Last week I had one of the most awesome opportunities that has ever come my way as a blogger (and that’s saying something, becasue this job is one big adventure!). I got to spend half an hour on a conference with Nobel Peace Prize winner Malala Yousafzai. She’s a bright and energetic 18-year-old girl who, 3 years ago, saw an injustice in her community and spoke out against it. She did a very hard thing, and she almost lost her life by standing up for what was right because the Taliban shot her in the head in the attempt to silence her forever. But she didn’t back down and she didn’t stop speaking out for the need for education to be a RIGHT, not a privelage, for every single child, no matter their gender, race or economic status.
Friends it was such a moving phone call! Malala is very clear about the fact that she is just one person, and she can only do so much, but that if others will join her, the collective power can topple over centuries-old institutions and traditions that exclude certain children and deny them opportunities to receive an education. She challenged us all to imagine for just a moment what this world would look like if every single child could receive k-12 education, which is something I admit that I take for granted here in the United States. That image of an entire generations and all the generations that follow being educated blew my mind, an in a really good way. It felt SO right.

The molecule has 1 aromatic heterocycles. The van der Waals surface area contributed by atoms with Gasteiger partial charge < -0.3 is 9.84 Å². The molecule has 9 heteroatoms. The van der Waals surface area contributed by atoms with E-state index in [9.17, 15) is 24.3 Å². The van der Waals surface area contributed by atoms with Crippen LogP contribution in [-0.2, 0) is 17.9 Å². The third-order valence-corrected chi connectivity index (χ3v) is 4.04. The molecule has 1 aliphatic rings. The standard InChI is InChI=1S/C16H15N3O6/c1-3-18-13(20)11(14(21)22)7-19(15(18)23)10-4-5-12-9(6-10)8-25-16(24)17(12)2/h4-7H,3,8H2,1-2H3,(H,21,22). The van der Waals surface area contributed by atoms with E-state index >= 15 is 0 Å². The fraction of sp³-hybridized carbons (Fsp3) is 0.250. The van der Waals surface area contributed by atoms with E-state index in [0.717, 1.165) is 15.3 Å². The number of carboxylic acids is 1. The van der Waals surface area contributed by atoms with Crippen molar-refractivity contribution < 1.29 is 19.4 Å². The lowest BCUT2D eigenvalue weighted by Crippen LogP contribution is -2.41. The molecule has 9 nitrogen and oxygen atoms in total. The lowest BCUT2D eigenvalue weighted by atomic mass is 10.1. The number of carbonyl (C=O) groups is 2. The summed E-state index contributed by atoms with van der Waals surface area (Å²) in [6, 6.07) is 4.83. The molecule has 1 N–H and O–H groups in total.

In the next week, a new film will be released in theaters all over the nation called He Named Me Malala. This film is about Malala’s story, and more broadly, it’s about the importance of girls’ education. Take a moment to check out this quick trailer:
I mean…woah. I CANNOT WAIT to go see this. And I am really excited about sharing Malala’s story with my girls. My children already have access to k-12 education, but if they had been born in a different part of the world their options could be SO much more limited. And in those places, right now, there are mothers and fathers with precious little girls who are being denied that opportunity. And in other places in the world, boys and girls alike are being denied education based on their family’s income (or lack of sufficient income). I try to put myself in the position of those parents who aren’t allowed or just aren’t able to give their little ones something that is so critical for success in life.
This is heartbreaking. And it’s wrong. And it doesn’t have to be this way.